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March 2019 Income Report
This income report is available in audio for $15+ Patreon backers.
March’s revenues were $10,063.23, up from February’s $5,105.48. Profits were $6,432.08, up from February’s $2,782.83.
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This is the first time I’ve publicly reported a $10,000+ month. The last time I had a $10k month was September 2015, when I earned $10,648.30 (cash-based). The closest I’ve come since I began public income reports at the beginning of 2018 was $9,910.71, which was also March. March of last year.
In the grand scheme, these spikes are relatively meaningless. A number of things simply happened to bring in money at the same time. I got a $2,679.27 royalty check for Design for Hackers, which was primarily made up of proceeds for a foreign-rights deal. D4H checks only come every six months, and foreign-rights deals are rare one-time events, so it’s not an indication of a particular trend.
I also ran a webinar in which I sold my beta online business product, Blog 2 BLING! I booked $3,547 from that webinar and email series. However, only $1,677.00 was reported in March. The rest is either sales that happened in the beginning of April, or monthly payments that will come in over the course of six months.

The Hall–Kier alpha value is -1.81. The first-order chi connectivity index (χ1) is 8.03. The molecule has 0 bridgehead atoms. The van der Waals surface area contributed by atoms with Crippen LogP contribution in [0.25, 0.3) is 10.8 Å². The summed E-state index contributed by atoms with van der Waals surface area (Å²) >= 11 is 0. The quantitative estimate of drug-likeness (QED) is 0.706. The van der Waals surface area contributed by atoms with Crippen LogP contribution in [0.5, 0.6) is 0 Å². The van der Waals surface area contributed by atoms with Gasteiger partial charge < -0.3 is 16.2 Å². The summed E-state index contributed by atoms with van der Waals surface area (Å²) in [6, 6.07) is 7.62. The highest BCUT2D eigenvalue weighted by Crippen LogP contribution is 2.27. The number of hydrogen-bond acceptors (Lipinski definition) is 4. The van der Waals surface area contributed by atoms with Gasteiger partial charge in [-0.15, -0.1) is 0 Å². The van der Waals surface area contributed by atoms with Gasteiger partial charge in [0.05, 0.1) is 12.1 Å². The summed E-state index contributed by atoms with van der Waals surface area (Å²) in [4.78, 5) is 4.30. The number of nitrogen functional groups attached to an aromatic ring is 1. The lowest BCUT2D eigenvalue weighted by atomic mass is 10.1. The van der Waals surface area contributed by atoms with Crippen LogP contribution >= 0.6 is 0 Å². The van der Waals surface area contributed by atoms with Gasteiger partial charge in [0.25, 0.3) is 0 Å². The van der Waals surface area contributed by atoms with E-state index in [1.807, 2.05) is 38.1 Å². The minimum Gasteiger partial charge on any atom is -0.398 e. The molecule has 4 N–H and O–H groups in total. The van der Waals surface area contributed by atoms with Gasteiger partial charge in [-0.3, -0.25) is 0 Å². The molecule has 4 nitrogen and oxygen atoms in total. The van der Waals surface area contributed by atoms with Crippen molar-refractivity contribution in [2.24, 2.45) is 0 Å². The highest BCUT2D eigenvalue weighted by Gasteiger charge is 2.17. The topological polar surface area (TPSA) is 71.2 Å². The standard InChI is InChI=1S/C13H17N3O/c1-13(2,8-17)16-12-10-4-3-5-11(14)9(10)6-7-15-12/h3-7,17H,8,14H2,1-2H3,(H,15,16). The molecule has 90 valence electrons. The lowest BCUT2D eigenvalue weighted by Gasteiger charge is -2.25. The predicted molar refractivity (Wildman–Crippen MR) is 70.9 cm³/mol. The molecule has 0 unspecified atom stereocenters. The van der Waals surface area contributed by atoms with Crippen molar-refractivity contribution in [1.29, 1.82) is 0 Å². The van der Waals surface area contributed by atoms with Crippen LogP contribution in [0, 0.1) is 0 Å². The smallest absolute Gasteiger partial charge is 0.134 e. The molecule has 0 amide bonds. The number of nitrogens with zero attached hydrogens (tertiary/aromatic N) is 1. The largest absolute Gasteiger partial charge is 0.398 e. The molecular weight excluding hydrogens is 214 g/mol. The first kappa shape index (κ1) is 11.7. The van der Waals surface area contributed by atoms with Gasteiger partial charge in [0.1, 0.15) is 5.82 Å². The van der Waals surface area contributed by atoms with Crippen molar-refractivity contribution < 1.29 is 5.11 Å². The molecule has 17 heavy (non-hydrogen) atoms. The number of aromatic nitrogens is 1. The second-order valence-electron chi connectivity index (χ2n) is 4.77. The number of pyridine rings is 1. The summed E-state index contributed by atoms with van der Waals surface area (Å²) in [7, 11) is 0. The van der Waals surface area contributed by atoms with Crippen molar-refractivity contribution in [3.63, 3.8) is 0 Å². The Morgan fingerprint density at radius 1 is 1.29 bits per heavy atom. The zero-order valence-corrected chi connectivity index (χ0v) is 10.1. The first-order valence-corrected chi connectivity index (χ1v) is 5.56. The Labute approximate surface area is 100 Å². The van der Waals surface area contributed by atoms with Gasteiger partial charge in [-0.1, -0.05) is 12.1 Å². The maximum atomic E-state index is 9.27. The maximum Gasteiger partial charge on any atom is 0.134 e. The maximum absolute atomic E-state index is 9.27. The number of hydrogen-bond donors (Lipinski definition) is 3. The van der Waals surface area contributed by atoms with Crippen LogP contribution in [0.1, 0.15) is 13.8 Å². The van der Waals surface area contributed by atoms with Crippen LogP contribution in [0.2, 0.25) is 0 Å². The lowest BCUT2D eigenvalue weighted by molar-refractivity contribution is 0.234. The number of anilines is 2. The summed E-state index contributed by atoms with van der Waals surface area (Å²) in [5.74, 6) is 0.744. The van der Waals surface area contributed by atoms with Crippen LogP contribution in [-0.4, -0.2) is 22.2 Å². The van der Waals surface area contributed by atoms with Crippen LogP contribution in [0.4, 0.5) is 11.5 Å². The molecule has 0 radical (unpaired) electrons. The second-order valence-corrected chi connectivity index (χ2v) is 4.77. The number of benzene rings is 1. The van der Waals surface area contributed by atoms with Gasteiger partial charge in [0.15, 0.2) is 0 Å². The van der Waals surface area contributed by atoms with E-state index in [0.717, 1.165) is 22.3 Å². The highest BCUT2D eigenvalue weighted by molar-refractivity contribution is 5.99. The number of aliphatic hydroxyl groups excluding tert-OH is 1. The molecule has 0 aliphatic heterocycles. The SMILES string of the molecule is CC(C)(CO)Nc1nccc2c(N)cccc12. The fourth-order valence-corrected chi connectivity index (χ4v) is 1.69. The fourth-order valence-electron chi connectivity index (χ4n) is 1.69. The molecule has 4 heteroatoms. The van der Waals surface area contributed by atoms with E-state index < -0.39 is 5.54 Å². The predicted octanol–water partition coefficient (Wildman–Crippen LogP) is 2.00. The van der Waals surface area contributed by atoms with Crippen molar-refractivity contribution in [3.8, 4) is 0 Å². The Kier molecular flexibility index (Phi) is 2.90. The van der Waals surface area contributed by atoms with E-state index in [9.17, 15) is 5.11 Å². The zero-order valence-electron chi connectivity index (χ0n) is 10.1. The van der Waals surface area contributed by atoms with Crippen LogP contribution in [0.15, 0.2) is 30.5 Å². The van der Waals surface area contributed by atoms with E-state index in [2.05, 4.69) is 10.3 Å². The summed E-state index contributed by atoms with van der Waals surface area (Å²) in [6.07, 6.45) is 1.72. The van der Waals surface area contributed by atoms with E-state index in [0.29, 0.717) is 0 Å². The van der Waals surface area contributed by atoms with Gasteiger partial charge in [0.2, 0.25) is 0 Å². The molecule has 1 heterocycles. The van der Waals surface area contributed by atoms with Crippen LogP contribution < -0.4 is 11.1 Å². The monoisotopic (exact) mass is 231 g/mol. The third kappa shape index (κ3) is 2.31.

Another anomaly was that I did a little writing consulting work. A good opportunity to do a little work on a high-profile project came up, so I took it.
Done optimizing The Heart to Start
Another anomaly is on the expenses side. I had high advertising expenses from running tests to optimize The Heart to Start. I have now changed the subtitle and description, based upon my tests. I ran a number of tests on covers, using rough cover mockups, but I wasn’t able to find a cover that even looked like it had a good chance to beat the cover I already have.
Some of these covers seemed to outperform the control by a little bit, to certain audiences. For example, the Artist’s Way-inspired cover had a 70% chance of beating the control, after spending about $30 on ads.
But there were no clear winners. Not at all like testing headlines to use as a subtitle, where you might see one headline outperform another by 100%. I could push it further if I was willing to spend a lot of money, but I’d ultimately maybe learn that one cover was performing 10% better than my control.
That might seem like a lot, but I’m not yet convinced that any of this optimization is translating to more sales, or that these efforts aren’t better allocated to creating other things.
My methodology for testing the description was to change it periodically, then watch the conversion rate on ad clicks, as reported in Prestozon.